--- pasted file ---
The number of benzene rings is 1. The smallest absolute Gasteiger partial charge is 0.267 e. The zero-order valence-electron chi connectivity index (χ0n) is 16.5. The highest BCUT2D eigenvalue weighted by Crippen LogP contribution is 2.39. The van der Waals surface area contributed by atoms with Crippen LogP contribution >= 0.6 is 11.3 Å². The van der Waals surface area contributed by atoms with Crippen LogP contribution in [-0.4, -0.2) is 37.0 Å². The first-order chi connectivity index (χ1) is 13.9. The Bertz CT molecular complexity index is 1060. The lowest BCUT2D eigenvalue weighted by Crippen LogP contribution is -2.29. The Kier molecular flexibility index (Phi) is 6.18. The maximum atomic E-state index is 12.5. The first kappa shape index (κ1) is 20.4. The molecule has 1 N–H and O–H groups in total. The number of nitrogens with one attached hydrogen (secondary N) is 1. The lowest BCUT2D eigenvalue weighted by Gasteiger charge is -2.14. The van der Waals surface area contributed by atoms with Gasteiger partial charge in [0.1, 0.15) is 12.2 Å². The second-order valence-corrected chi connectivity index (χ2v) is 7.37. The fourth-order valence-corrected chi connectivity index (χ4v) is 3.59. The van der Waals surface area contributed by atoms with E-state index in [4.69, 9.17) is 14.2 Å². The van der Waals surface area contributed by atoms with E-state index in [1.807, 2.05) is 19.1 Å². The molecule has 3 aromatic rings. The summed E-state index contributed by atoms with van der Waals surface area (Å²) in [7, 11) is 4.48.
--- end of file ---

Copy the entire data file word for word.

The number of benzene rings is 1. The smallest absolute Gasteiger partial charge is 0.267 e. The zero-order valence-electron chi connectivity index (χ0n) is 16.5. The highest BCUT2D eigenvalue weighted by Crippen LogP contribution is 2.39. The van der Waals surface area contributed by atoms with Crippen LogP contribution >= 0.6 is 11.3 Å². The van der Waals surface area contributed by atoms with Crippen LogP contribution in [-0.4, -0.2) is 37.0 Å². The first-order chi connectivity index (χ1) is 13.9. The Bertz CT molecular complexity index is 1060. The lowest BCUT2D eigenvalue weighted by Crippen LogP contribution is -2.29. The Kier molecular flexibility index (Phi) is 6.18. The maximum atomic E-state index is 12.5. The first kappa shape index (κ1) is 20.4. The molecule has 1 N–H and O–H groups in total. The number of nitrogens with one attached hydrogen (secondary N) is 1. The lowest BCUT2D eigenvalue weighted by Gasteiger charge is -2.14. The van der Waals surface area contributed by atoms with Gasteiger partial charge in [0.1, 0.15) is 12.2 Å². The second-order valence-corrected chi connectivity index (χ2v) is 7.37. The fourth-order valence-corrected chi connectivity index (χ4v) is 3.59. The van der Waals surface area contributed by atoms with E-state index in [4.69, 9.17) is 14.2 Å². The van der Waals surface area contributed by atoms with E-state index in [1.807, 2.05) is 19.1 Å². The molecule has 3 aromatic rings. The summed E-state index contributed by atoms with van der Waals surface area (Å²) in [7, 11) is 4.48.